Sunday, April 17, 2016

Book Review: The Truth About Writing

'The Truth About Writing' by Michael Allen is a handbook for those involved with letters for earning a living. I wish I read 'Truth about Writing' before my first book. The world would have been free of one writer. For the book opens with a loud declaration that 'writing can lead to bitterness and a realization that a writer is someone who is con-genetically abnormal! 
The book begins by listing the possible rewards of writing, fame and money, and goes on to describe the freedom to express oneself, that accrues from it. Maintaining however, the unlikelihood of someone actually getting those rewards! The author narrates a bunch of stories from the publishing world where the author earned handsomely, but follows it up with a greater bunch of stories where  authors found it difficult to make ends meet. The much acclaimed other benefit of writing is then examined (which I am after!), fame, where he puts it rather bluntly, 'the desire of fame is from ones deep seated sense of inferiority!'
If ambition still exists to become a writer, further chapters of this book offers a blueprint, how a prospective writer can keep his dreams alive. Here, after giving an academic introduction to  the workings of the publishing industry, that too with special attention to much of the practical problems a writer may face. If notwithstanding all the advices someone wants to create literary works, the next few chapters offer valuable advice regarding selling ones work. This  problem  is  'normally glossed over by those who write about writing. They tend to imply that it  is  simply  a matter  of  putting  a  typescript into  an  envelope  and  sending  it  off  to  a  publisher  or producer, who will open it, read it at once, and weep tears of  gratitude  that  you  should  have  chosen  her  as  the recipient  of  your  wonderful,  fabulous,  incomparable masterpiece.'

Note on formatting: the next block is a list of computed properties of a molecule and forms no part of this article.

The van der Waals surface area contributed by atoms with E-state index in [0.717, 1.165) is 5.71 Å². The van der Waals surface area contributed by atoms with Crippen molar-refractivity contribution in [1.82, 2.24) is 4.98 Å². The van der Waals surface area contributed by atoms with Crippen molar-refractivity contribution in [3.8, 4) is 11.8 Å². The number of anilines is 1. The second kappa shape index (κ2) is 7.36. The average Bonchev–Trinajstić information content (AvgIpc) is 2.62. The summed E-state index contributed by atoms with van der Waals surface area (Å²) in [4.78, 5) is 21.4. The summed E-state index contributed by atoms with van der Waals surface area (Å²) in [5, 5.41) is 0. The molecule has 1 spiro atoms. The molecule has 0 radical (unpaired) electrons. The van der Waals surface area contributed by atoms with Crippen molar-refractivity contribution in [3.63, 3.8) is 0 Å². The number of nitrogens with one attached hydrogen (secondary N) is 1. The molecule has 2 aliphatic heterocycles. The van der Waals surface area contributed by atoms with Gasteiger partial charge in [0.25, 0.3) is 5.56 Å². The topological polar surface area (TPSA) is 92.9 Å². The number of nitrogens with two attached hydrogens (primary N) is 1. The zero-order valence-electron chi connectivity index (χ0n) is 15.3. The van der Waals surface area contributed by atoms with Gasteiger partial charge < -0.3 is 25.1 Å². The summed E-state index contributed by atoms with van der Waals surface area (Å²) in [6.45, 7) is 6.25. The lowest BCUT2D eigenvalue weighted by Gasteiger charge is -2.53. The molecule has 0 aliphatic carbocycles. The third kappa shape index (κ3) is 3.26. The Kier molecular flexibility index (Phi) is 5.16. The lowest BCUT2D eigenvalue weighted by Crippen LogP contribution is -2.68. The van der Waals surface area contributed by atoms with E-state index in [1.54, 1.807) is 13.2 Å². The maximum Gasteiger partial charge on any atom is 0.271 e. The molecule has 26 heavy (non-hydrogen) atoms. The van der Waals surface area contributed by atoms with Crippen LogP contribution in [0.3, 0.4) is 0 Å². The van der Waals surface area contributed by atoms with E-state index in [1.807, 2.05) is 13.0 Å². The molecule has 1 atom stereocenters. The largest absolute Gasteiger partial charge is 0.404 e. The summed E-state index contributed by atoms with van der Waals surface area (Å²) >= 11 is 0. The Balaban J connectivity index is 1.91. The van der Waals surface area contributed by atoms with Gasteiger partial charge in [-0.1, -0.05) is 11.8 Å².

Final chapter of this book contains what every purchaser of a book on writing is looking for: the secret of success. In this case  the  secret  of  success  is  expressed  in  mathematical terms!

I found this quite an interesting book. It offers good advices to writers, like, while writing a thriller and if in doubt, 'have someone walk in with a gun in hand'. Advices on how to find time to write, how to remain energetic, what diet is good for writers, as well as the importance of setting goals are some of the related issues discussed in this book. The humorous touch of the author is continuously visible in the book. For example he proclaims, 'the  degree  of  success  experienced  by  a  writer  will  vary according  to  circumstances and  the  definition  of  circumstance is everything that the writer cannot control, or even influence.' Or 'most publishers can recognize a bestseller, but only when it was  published  two  years  earlier  and  they  have  the  sales figures in front of them.' 
A good book indeed.

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